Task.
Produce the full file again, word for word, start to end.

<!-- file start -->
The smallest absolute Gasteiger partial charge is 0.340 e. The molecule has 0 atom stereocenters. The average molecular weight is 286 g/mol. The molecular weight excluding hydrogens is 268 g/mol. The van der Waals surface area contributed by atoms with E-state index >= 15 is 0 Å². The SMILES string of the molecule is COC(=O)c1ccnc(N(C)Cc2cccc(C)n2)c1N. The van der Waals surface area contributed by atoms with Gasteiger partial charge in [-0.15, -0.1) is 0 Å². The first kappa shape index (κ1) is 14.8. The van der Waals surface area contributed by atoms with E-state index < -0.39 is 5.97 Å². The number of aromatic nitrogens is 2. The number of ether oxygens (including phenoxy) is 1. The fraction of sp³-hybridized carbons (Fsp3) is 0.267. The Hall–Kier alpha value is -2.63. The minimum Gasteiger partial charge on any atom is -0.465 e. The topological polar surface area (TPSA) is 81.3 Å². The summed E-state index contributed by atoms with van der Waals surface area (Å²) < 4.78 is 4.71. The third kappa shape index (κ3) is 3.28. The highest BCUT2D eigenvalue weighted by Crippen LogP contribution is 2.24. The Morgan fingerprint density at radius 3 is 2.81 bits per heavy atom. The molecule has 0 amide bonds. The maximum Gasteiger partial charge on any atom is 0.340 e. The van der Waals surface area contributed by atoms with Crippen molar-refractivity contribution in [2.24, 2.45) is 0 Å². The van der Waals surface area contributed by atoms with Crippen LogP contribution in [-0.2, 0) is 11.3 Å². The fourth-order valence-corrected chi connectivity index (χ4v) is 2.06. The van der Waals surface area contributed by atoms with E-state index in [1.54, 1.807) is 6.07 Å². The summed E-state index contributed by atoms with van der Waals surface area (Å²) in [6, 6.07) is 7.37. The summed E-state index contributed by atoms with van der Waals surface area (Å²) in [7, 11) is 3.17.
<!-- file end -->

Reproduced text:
The smallest absolute Gasteiger partial charge is 0.340 e. The molecule has 0 atom stereocenters. The average molecular weight is 286 g/mol. The molecular weight excluding hydrogens is 268 g/mol. The van der Waals surface area contributed by atoms with E-state index >= 15 is 0 Å². The SMILES string of the molecule is COC(=O)c1ccnc(N(C)Cc2cccc(C)n2)c1N. The van der Waals surface area contributed by atoms with Gasteiger partial charge in [-0.15, -0.1) is 0 Å². The first kappa shape index (κ1) is 14.8. The van der Waals surface area contributed by atoms with E-state index < -0.39 is 5.97 Å². The number of aromatic nitrogens is 2. The number of ether oxygens (including phenoxy) is 1. The fraction of sp³-hybridized carbons (Fsp3) is 0.267. The Hall–Kier alpha value is -2.63. The minimum Gasteiger partial charge on any atom is -0.465 e. The topological polar surface area (TPSA) is 81.3 Å². The summed E-state index contributed by atoms with van der Waals surface area (Å²) < 4.78 is 4.71. The third kappa shape index (κ3) is 3.28. The highest BCUT2D eigenvalue weighted by Crippen LogP contribution is 2.24. The Morgan fingerprint density at radius 3 is 2.81 bits per heavy atom. The molecule has 0 amide bonds. The maximum Gasteiger partial charge on any atom is 0.340 e. The van der Waals surface area contributed by atoms with Crippen molar-refractivity contribution in [2.24, 2.45) is 0 Å². The van der Waals surface area contributed by atoms with Crippen LogP contribution in [-0.2, 0) is 11.3 Å². The fourth-order valence-corrected chi connectivity index (χ4v) is 2.06. The van der Waals surface area contributed by atoms with E-state index in [1.54, 1.807) is 6.07 Å². The summed E-state index contributed by atoms with van der Waals surface area (Å²) in [6, 6.07) is 7.37. The summed E-state index contributed by atoms with van der Waals surface area (Å²) in [7, 11) is 3.17.